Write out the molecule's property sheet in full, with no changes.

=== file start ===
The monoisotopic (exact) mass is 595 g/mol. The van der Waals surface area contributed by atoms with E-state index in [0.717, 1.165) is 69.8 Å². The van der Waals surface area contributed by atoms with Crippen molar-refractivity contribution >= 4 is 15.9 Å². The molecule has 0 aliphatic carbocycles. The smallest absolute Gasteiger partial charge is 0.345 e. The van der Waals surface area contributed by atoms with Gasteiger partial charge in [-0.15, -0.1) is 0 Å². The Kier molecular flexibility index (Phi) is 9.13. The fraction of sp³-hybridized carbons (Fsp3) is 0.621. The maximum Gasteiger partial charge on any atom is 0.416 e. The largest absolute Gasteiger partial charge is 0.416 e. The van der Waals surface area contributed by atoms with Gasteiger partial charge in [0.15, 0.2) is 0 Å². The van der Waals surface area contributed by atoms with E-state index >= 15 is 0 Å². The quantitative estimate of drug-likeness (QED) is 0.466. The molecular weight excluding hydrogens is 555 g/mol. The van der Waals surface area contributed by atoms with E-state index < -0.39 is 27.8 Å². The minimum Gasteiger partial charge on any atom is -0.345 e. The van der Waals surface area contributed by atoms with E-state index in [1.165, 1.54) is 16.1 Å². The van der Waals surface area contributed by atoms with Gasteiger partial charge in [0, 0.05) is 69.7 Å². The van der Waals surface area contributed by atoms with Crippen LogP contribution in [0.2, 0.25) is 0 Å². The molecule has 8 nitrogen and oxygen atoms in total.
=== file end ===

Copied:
The monoisotopic (exact) mass is 595 g/mol. The van der Waals surface area contributed by atoms with E-state index in [0.717, 1.165) is 69.8 Å². The van der Waals surface area contributed by atoms with Crippen molar-refractivity contribution >= 4 is 15.9 Å². The molecule has 0 aliphatic carbocycles. The smallest absolute Gasteiger partial charge is 0.345 e. The van der Waals surface area contributed by atoms with Gasteiger partial charge in [-0.15, -0.1) is 0 Å². The Kier molecular flexibility index (Phi) is 9.13. The fraction of sp³-hybridized carbons (Fsp3) is 0.621. The maximum Gasteiger partial charge on any atom is 0.416 e. The largest absolute Gasteiger partial charge is 0.416 e. The van der Waals surface area contributed by atoms with Gasteiger partial charge in [0.15, 0.2) is 0 Å². The van der Waals surface area contributed by atoms with E-state index >= 15 is 0 Å². The quantitative estimate of drug-likeness (QED) is 0.466. The molecular weight excluding hydrogens is 555 g/mol. The van der Waals surface area contributed by atoms with E-state index < -0.39 is 27.8 Å². The minimum Gasteiger partial charge on any atom is -0.345 e. The van der Waals surface area contributed by atoms with E-state index in [1.165, 1.54) is 16.1 Å². The van der Waals surface area contributed by atoms with Gasteiger partial charge in [0, 0.05) is 69.7 Å². The van der Waals surface area contributed by atoms with Crippen LogP contribution in [0.2, 0.25) is 0 Å². The molecule has 8 nitrogen and oxygen atoms in total.